This code snippet calculates the value of integer division between the variables num and denom, which are calculated over 10 iterations of a loop. When denom enters the loop, it has some integer value between 0 and 9 and is increased in each iteration by the value of the variable step. The value of step is indeterminate to the analyzer, but is either -1 or 1 and is constant throughout the execution of the entire loop (as if it were a parameter passed in from outside the function). In the case of num, it starts as 0 and is either increased or decreased by the value of the iterator i, depending on direction. This direction is represented by a tis_interval from 0 to 1, signifying that the direction is determined in such a way that the analyzer cannot definitely predict it. So, in each step the range of values that num can take grows in both directions. The direction is decided separately for each iteration, as if it were a result of a function call executed over and over inside the loop.

The user should be able to quickly determine that denom can never be 0, and so, computing result should not trigger a division by zero. Specifically, denom is expected to be either a value between -10 and -1 if step is negative or a value between 10 and 19 if step is positive.

However, the analyzer will nevertheless report potential undefined behavior when run. (The command includes -val-slevel-merge-after-loop="-main" to prevent it from merging all the states at each iteration.)

$ tis-analyzer -val -slevel 200 slevel_merge_loop_1.c -val-slevel-merge-after-loop="-main"
[value] Called tis_show_each({{ "denom step" }}, [-10..19], {-1; 1})
tests/tis-user-guide/slevel_merge_loop_1.c:25:[kernel] warning: division by zero: assert denom ≢ 0;

Analyzing the output of the analyzer reveals that the reason behind the detected undefined behavior is that the abstracted value of denom spans from -10 to 19. This is the case because the indeterminacy inside the loop causes the analyzer to maintain a lot of distinct states, leading it to run out its slevel limit and to start merging states. The analyzer specifically merges states where step is both -1 and 1. Since denom can take more values in the merged state than the analyzer can represent by enumeration, it approximated the value of denom as the span [-10..19].

This false alarm can be removed by increasing the precision of the analyzer at that point. One way to do that is to increase the slevel limit:

$ tis-analyzer -val -slevel 520 slevel_merge_loop_1.c -val-slevel-merge-after-loop="-main"

This works, but since the number of propagated states is very large, the slevel limit must be set to at least the very large number of 520. Using slevel_merge can help keep the slevel limit significantly lower. The following modified snippet inserts an slevel_merge statement just before the loop, directing the analyzer to merge states at the beginning of each loop iteration (because it is inserted before the condition) so that step is kept a singular value in each resulting state.

#include <tis_builtin.h>

int main() {
    int num = 0;
    int denom = tis_interval(0, 9);
    int step = tis_nondet(-1 , 1);
    
    int i = 0;
    //@ slevel_merge step;
    while (i < 10) {
        int direction = tis_interval(0, 1);
        denom += step;
        num = direction ? num + i : num - i;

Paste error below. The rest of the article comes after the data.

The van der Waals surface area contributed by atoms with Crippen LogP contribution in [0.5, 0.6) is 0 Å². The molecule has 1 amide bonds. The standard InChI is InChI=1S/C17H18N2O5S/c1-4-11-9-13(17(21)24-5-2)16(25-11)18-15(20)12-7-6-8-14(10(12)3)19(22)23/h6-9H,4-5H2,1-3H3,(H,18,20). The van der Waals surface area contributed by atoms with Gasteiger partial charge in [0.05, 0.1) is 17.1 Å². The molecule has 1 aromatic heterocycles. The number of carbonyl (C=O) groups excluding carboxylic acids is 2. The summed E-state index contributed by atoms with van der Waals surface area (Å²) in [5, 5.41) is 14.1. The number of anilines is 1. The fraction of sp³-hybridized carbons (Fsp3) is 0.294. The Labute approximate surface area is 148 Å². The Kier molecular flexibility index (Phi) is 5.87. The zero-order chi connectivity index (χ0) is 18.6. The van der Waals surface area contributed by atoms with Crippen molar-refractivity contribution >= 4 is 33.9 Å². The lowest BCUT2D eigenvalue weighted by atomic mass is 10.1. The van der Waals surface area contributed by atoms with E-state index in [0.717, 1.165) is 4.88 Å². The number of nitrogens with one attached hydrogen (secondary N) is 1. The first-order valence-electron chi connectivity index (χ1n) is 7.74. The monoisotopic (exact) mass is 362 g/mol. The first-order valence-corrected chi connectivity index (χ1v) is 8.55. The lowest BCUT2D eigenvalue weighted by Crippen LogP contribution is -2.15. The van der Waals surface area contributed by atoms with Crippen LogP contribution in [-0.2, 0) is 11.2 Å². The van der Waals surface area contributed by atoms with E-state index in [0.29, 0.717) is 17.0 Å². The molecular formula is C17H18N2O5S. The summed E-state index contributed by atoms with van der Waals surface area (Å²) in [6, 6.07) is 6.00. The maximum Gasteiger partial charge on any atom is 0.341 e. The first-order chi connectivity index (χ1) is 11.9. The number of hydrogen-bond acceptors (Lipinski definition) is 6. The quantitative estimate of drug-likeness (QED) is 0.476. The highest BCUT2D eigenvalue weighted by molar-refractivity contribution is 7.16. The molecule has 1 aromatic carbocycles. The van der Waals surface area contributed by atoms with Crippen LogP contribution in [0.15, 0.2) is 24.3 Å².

i++;
    }
    
    tis_show_each("denom step", denom, step);
    int result = num / denom;
    return 0;
}

This additional guidance prevents the analyzer from merging the negative and positive possible value sets for denom while allowing it to merge states to account for the indeterminacy inside the loop. So, the analysis van be performed with a much lower slevel limit:

$ tis-analyzer -val -slevel 40 slevel_merge_loop_2.c -val-slevel-merge-after-loop="-main"
[value] Called tis_show_each({{ "denom step" }}, [-10..-1], {-1})
[value] Called tis_show_each({{ "denom step" }}, [10..19], {1})

Tuning value representation

Some other options can be used to control the precision of the representation of a value (rather than the number of states). For instance:

  • -val-ilevel n: Sets the precision level for integer representation to n: each integer value is represented by a set of enumerated values up to n elements and above this number intervals (with congruence information) are used.
  • -plevel n: Sets the precision level for array accesses to n: array accesses are precise as long as the interval for the index contains less than n values. See Tuning the precision for array accesses for more information about this option.

Disabling alarms

There are also options which allow to enable / disable certain alarms. Most of these options are enabled by default, and it is usually safer to leave it this way (unless you really know what you are doing).

Of course not all existing options have been enumerated here. The full list of the available options is given by -value-help.

Tuning the precision for array accesses

As explained in Tune the Precision, temporarily reducing the size of the arrays may be a first step during the interactive phase to make the analysis time shorter. But when analyzing large arrays, the -plevel option can be used to increase the precision level for array accesses. This option sets how hard the analyzer tries to be precise for memory accesses that, considering the imprecision on the indexes involved, can be at any of many offsets of a memory block. The default is 200 and may not be sufficient for an access at unknown indices inside a large or nested array to produce a precise result. This is illustrated by the example below: